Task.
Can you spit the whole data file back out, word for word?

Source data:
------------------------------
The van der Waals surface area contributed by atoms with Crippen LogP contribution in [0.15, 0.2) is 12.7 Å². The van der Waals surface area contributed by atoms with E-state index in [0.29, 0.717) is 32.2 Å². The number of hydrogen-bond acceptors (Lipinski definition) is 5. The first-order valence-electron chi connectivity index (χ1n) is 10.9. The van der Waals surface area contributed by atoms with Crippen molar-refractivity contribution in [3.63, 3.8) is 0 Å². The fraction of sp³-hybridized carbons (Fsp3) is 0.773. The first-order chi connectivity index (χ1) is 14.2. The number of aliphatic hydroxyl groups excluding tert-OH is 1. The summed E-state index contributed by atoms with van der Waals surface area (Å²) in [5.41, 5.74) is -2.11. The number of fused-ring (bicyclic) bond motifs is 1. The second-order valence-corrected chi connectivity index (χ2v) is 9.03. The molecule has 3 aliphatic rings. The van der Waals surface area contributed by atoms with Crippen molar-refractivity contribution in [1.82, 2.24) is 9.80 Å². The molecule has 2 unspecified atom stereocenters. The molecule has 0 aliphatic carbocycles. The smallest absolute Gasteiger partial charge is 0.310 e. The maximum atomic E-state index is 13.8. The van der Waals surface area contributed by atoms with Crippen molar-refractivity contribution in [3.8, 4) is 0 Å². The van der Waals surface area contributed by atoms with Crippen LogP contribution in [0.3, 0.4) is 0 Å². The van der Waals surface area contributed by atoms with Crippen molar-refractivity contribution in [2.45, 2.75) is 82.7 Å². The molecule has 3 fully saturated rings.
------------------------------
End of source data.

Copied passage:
The van der Waals surface area contributed by atoms with Crippen LogP contribution in [0.15, 0.2) is 12.7 Å². The van der Waals surface area contributed by atoms with E-state index in [0.29, 0.717) is 32.2 Å². The number of hydrogen-bond acceptors (Lipinski definition) is 5. The first-order valence-electron chi connectivity index (χ1n) is 10.9. The van der Waals surface area contributed by atoms with Crippen molar-refractivity contribution in [3.63, 3.8) is 0 Å². The fraction of sp³-hybridized carbons (Fsp3) is 0.773. The first-order chi connectivity index (χ1) is 14.2. The number of aliphatic hydroxyl groups excluding tert-OH is 1. The summed E-state index contributed by atoms with van der Waals surface area (Å²) in [5.41, 5.74) is -2.11. The number of fused-ring (bicyclic) bond motifs is 1. The second-order valence-corrected chi connectivity index (χ2v) is 9.03. The molecule has 3 aliphatic rings. The van der Waals surface area contributed by atoms with Crippen molar-refractivity contribution in [1.82, 2.24) is 9.80 Å². The molecule has 2 unspecified atom stereocenters. The molecule has 0 aliphatic carbocycles. The smallest absolute Gasteiger partial charge is 0.310 e. The maximum atomic E-state index is 13.8. The van der Waals surface area contributed by atoms with Crippen molar-refractivity contribution in [3.8, 4) is 0 Å². The van der Waals surface area contributed by atoms with Crippen LogP contribution in [0.3, 0.4) is 0 Å². The van der Waals surface area contributed by atoms with Crippen molar-refractivity contribution in [2.45, 2.75) is 82.7 Å². The molecule has 3 fully saturated rings.